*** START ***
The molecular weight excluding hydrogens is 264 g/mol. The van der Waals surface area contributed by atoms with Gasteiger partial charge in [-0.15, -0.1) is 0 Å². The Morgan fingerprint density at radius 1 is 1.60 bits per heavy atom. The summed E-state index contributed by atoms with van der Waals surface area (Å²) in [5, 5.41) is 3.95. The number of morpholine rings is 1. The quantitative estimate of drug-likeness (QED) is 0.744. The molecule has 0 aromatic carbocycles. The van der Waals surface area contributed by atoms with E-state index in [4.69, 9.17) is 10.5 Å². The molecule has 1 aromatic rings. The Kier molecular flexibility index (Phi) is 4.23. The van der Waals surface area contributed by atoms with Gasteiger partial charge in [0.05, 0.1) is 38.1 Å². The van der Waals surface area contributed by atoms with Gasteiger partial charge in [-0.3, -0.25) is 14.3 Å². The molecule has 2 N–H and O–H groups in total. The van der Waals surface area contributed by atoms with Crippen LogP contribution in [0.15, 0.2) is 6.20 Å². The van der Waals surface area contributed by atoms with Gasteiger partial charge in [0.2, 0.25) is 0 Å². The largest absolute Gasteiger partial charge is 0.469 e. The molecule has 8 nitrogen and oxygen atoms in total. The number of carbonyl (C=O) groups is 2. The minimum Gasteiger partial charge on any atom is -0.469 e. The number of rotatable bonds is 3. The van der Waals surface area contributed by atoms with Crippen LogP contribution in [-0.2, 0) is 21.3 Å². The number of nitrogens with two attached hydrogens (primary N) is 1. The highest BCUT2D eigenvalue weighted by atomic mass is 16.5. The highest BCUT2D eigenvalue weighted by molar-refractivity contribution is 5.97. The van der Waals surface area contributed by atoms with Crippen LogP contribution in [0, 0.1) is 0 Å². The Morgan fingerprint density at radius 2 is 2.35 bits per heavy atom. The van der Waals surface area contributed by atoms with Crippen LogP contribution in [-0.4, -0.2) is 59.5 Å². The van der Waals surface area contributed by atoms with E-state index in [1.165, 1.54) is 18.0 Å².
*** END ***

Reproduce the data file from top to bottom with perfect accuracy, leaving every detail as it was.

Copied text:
The molecular weight excluding hydrogens is 264 g/mol. The van der Waals surface area contributed by atoms with Gasteiger partial charge in [-0.15, -0.1) is 0 Å². The Morgan fingerprint density at radius 1 is 1.60 bits per heavy atom. The summed E-state index contributed by atoms with van der Waals surface area (Å²) in [5, 5.41) is 3.95. The number of morpholine rings is 1. The quantitative estimate of drug-likeness (QED) is 0.744. The molecule has 0 aromatic carbocycles. The van der Waals surface area contributed by atoms with E-state index in [4.69, 9.17) is 10.5 Å². The molecule has 1 aromatic rings. The Kier molecular flexibility index (Phi) is 4.23. The van der Waals surface area contributed by atoms with Gasteiger partial charge in [0.05, 0.1) is 38.1 Å². The van der Waals surface area contributed by atoms with Gasteiger partial charge in [-0.3, -0.25) is 14.3 Å². The molecule has 2 N–H and O–H groups in total. The van der Waals surface area contributed by atoms with Crippen LogP contribution in [0.15, 0.2) is 6.20 Å². The van der Waals surface area contributed by atoms with Gasteiger partial charge in [0.2, 0.25) is 0 Å². The largest absolute Gasteiger partial charge is 0.469 e. The molecule has 8 nitrogen and oxygen atoms in total. The number of carbonyl (C=O) groups is 2. The minimum Gasteiger partial charge on any atom is -0.469 e. The number of rotatable bonds is 3. The van der Waals surface area contributed by atoms with Crippen LogP contribution in [-0.2, 0) is 21.3 Å². The number of nitrogens with two attached hydrogens (primary N) is 1. The highest BCUT2D eigenvalue weighted by atomic mass is 16.5. The highest BCUT2D eigenvalue weighted by molar-refractivity contribution is 5.97. The van der Waals surface area contributed by atoms with Crippen LogP contribution in [0, 0.1) is 0 Å². The Morgan fingerprint density at radius 2 is 2.35 bits per heavy atom. The van der Waals surface area contributed by atoms with Crippen LogP contribution in [-0.4, -0.2) is 59.5 Å². The van der Waals surface area contributed by atoms with E-state index in [1.165, 1.54) is 18.0 Å².